The plot of a play is the series of events that establish its full story. The plot itself includes an exposition, inciting incident, climax, and resolution. To address the question concerning the plot elements within Beth Henley's Crimes of the Heart, consider what each element means and then relate them to the central story.
First, the exposition of the play occurs at the very start, when the characters and setting are introduced. To understand the play's exposition, consider how Henley introduces the Magrath sisters, their backstories, and their Mississippi home.
Second, the inciting incident emerges after the exposition. This incident pulls the main protagonists into the central action of the play. There are several issues addressed in the play, including Old Granddaddy's ailment, Babe's criminal charges, Lenny's infertility, and Meg's unsuccessful singing career, so consider what event really sets the play into motion.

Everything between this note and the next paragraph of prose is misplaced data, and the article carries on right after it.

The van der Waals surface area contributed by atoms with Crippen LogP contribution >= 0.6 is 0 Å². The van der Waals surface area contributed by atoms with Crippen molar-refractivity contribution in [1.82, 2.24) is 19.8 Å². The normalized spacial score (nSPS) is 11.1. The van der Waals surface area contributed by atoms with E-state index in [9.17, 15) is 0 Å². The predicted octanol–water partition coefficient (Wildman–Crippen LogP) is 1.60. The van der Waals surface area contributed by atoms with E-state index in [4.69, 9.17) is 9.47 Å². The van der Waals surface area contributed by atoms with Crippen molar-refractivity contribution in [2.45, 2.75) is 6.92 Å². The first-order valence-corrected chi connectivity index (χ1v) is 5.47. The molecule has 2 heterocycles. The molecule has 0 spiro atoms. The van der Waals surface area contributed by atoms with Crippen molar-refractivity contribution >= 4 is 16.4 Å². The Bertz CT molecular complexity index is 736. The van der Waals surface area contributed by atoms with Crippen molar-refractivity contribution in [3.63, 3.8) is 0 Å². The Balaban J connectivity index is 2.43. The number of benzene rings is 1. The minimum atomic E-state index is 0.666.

Third, the climax of the story is its most intense point. When thinking about the play's climax, consider the evidence Zachary reveals and how that affects the other characters and the overall feeling of tension within the play.
Lastly, the resolution of the story occurs at the end when the main conflict is resolved. To determine the play's resolution, try to identify the problems that are resolved by the end of the play. For instance, consider who or what changes the characters' perceptions about Babe succeeding in her case or who or what alters Babe's suicidality. Also, think about whether Lenny's predicament affected her chances of forming a relationship with Charlie.